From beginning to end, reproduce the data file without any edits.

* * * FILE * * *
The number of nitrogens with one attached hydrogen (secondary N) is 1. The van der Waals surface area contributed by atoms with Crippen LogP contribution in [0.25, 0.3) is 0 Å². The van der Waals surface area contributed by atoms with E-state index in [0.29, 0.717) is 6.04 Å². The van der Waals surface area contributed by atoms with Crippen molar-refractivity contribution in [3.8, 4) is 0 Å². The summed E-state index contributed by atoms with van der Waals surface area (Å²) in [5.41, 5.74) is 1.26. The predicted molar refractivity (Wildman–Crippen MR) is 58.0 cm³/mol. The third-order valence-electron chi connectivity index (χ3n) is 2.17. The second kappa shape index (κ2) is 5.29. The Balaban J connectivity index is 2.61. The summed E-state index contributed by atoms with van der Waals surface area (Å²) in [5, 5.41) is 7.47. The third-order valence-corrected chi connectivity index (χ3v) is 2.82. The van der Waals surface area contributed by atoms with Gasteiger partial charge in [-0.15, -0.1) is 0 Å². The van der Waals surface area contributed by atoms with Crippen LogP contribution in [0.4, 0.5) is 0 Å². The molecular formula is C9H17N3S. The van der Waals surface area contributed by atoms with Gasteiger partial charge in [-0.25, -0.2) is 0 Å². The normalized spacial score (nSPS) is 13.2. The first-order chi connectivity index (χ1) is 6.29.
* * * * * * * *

The number of nitrogens with one attached hydrogen (secondary N) is 1. The van der Waals surface area contributed by atoms with Crippen LogP contribution in [0.25, 0.3) is 0 Å². The van der Waals surface area contributed by atoms with E-state index in [0.29, 0.717) is 6.04 Å². The van der Waals surface area contributed by atoms with Crippen molar-refractivity contribution in [3.8, 4) is 0 Å². The summed E-state index contributed by atoms with van der Waals surface area (Å²) in [5.41, 5.74) is 1.26. The predicted molar refractivity (Wildman–Crippen MR) is 58.0 cm³/mol. The third-order valence-electron chi connectivity index (χ3n) is 2.17. The second kappa shape index (κ2) is 5.29. The Balaban J connectivity index is 2.61. The summed E-state index contributed by atoms with van der Waals surface area (Å²) in [5, 5.41) is 7.47. The third-order valence-corrected chi connectivity index (χ3v) is 2.82. The van der Waals surface area contributed by atoms with Gasteiger partial charge in [-0.15, -0.1) is 0 Å². The van der Waals surface area contributed by atoms with Crippen LogP contribution in [0.4, 0.5) is 0 Å². The molecular formula is C9H17N3S. The van der Waals surface area contributed by atoms with Gasteiger partial charge in [-0.25, -0.2) is 0 Å². The normalized spacial score (nSPS) is 13.2. The first-order chi connectivity index (χ1) is 6.29.